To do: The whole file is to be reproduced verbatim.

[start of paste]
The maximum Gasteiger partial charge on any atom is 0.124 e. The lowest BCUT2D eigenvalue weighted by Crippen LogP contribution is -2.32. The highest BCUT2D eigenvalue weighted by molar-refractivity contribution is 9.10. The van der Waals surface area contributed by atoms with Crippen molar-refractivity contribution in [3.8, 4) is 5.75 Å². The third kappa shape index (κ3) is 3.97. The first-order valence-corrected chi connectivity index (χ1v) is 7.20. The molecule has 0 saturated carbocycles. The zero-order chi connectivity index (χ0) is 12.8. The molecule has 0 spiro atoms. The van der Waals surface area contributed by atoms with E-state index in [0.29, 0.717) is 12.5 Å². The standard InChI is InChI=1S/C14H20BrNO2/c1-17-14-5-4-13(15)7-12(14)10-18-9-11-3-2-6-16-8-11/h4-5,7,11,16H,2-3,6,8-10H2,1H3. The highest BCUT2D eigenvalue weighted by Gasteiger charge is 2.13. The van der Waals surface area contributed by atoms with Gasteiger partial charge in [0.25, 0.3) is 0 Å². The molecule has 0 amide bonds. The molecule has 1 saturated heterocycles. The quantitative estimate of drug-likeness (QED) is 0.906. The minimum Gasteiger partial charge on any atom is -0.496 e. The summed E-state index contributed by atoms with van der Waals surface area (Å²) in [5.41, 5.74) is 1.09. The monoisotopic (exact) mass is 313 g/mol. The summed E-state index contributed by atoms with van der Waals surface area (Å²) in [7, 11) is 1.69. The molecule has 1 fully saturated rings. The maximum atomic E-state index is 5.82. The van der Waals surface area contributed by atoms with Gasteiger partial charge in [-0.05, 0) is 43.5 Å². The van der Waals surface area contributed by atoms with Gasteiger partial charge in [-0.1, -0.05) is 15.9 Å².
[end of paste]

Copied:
The maximum Gasteiger partial charge on any atom is 0.124 e. The lowest BCUT2D eigenvalue weighted by Crippen LogP contribution is -2.32. The highest BCUT2D eigenvalue weighted by molar-refractivity contribution is 9.10. The van der Waals surface area contributed by atoms with Crippen molar-refractivity contribution in [3.8, 4) is 5.75 Å². The third kappa shape index (κ3) is 3.97. The first-order valence-corrected chi connectivity index (χ1v) is 7.20. The molecule has 0 saturated carbocycles. The zero-order chi connectivity index (χ0) is 12.8. The molecule has 0 spiro atoms. The van der Waals surface area contributed by atoms with E-state index in [0.29, 0.717) is 12.5 Å². The standard InChI is InChI=1S/C14H20BrNO2/c1-17-14-5-4-13(15)7-12(14)10-18-9-11-3-2-6-16-8-11/h4-5,7,11,16H,2-3,6,8-10H2,1H3. The highest BCUT2D eigenvalue weighted by Gasteiger charge is 2.13. The van der Waals surface area contributed by atoms with Gasteiger partial charge in [0.25, 0.3) is 0 Å². The molecule has 0 amide bonds. The molecule has 1 saturated heterocycles. The quantitative estimate of drug-likeness (QED) is 0.906. The minimum Gasteiger partial charge on any atom is -0.496 e. The summed E-state index contributed by atoms with van der Waals surface area (Å²) in [5.41, 5.74) is 1.09. The monoisotopic (exact) mass is 313 g/mol. The summed E-state index contributed by atoms with van der Waals surface area (Å²) in [7, 11) is 1.69. The molecule has 1 fully saturated rings. The maximum atomic E-state index is 5.82. The van der Waals surface area contributed by atoms with Gasteiger partial charge in [-0.05, 0) is 43.5 Å². The van der Waals surface area contributed by atoms with Gasteiger partial charge in [-0.1, -0.05) is 15.9 Å².